An obvious logical difficulty created by such classifications was that an object such as a mastodon femur could be classed either as a bone or a fossil, but it could not be both. In this situation, anything that recognizably belonged to a vertebrate skeleton, even if petrified, was preferentially referred to as a “bone” or “tooth.”

A modern usage of the word fossil appeared in the minutes of the American Philosophical Society in 1784, when a collection of Big Bone Lick fossils collected by a Major Craig was described as “petrified bones.” The 1799 volume of the American Philosophical Society Transactions, which included Jefferson’s Megalonyx paper, also had a contribution from a land speculator, Judge George Turner, in which bones from Big Bone Lick were termed “extraneous fossils.” In a 1796 letter to his cousin Philip Turpin—a farmer whose land became an archeological site—Jefferson himself referred to an unspecified “petrified Bone in my possession” (evidently not part of his Megalonyx suite). Several of Jefferson’s correspondents in the 1780s and 1790s used the word fossil in its current sense. He was also familiar with the fossil shells (possibly Silurian brachiopods) that could be found in the Blue Ridge Mountains of Virginia and freely referred to them as petrified but, again, not as fossils.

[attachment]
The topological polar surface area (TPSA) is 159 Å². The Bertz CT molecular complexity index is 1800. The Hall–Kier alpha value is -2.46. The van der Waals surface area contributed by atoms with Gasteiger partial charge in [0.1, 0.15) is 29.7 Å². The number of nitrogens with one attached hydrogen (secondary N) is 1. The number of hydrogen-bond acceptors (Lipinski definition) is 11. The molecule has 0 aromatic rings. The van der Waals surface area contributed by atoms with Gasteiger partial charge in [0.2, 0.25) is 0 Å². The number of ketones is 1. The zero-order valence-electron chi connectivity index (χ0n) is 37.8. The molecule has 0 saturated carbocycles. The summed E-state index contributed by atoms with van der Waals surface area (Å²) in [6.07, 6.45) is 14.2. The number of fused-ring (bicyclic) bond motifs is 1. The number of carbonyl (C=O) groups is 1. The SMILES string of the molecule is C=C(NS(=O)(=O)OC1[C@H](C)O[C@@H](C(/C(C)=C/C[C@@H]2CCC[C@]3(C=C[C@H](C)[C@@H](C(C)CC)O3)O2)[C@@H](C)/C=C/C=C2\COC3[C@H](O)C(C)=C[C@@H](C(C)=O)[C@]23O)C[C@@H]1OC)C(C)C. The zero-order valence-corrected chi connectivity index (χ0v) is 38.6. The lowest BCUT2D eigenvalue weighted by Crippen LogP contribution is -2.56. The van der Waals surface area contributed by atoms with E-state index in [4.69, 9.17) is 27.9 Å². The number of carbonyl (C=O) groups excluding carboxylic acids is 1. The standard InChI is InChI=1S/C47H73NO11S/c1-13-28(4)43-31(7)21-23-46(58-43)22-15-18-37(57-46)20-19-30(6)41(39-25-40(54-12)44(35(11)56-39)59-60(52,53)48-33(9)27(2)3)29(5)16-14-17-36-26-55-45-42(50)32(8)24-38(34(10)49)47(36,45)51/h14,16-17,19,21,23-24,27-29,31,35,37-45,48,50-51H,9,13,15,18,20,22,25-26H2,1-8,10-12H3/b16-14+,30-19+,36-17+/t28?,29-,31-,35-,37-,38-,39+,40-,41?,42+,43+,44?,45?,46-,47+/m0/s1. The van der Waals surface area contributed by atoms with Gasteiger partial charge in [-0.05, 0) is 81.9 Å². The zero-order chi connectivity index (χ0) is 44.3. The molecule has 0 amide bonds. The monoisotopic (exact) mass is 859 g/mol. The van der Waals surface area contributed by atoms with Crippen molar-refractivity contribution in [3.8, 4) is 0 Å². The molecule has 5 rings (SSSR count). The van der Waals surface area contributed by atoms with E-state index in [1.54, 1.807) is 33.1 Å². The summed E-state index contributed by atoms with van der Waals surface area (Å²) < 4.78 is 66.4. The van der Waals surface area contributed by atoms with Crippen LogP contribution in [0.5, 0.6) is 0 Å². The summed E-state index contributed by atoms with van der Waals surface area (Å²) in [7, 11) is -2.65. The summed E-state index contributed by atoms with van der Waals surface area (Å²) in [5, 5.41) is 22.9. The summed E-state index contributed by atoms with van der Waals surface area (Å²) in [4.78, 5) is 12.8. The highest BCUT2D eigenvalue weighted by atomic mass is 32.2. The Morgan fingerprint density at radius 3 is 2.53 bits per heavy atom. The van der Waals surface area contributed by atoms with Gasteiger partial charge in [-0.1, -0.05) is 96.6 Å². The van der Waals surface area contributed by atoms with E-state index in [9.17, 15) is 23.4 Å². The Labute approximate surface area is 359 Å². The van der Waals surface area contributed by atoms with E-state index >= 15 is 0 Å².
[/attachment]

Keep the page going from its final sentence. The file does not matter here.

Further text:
Jefferson’s consistent failure to use the word in his more formal writings almost seems like deliberate avoidance. That impression is strengthened by the only two cases that I have discovered of Jefferson actually mentioning the word. In 1807 he hired William Clark to head back to the Ohio territory and make a large collection of bones from Big Bone Lick, the famous site from which all the great mastodon remains had been recovered (before Peale’s then-recent excavations in New York State). When first formally commissioning Clark, Jefferson referred only to collecting “bones.” When he thanked him for the results two years later, he also wrote of “bones.” But in his private account book he made a different annotation. The entry for February 9, 1808, reads: “Gave ord. on bank US. In favr. Genl. Wm. Clarke for expenses digging fossil bones.” There is a similar notation for November 2 of that year where he used the French spelling “fossile.”

At the very least these entries tell us that Jefferson recognized the status of some remains as having been “dug up,” but from his other writings it is not at all clear that Jefferson thought that his mastodon and Megalonyx remains were actually petrified. He wrote that the Megalonyx remains showed “a small degree of petrification” in addition to being preserved by impregnation by “nitre” from the cave floor. He may even have doubted whether elements found in a marsh or on a cave floor qualified as having been “dug up.”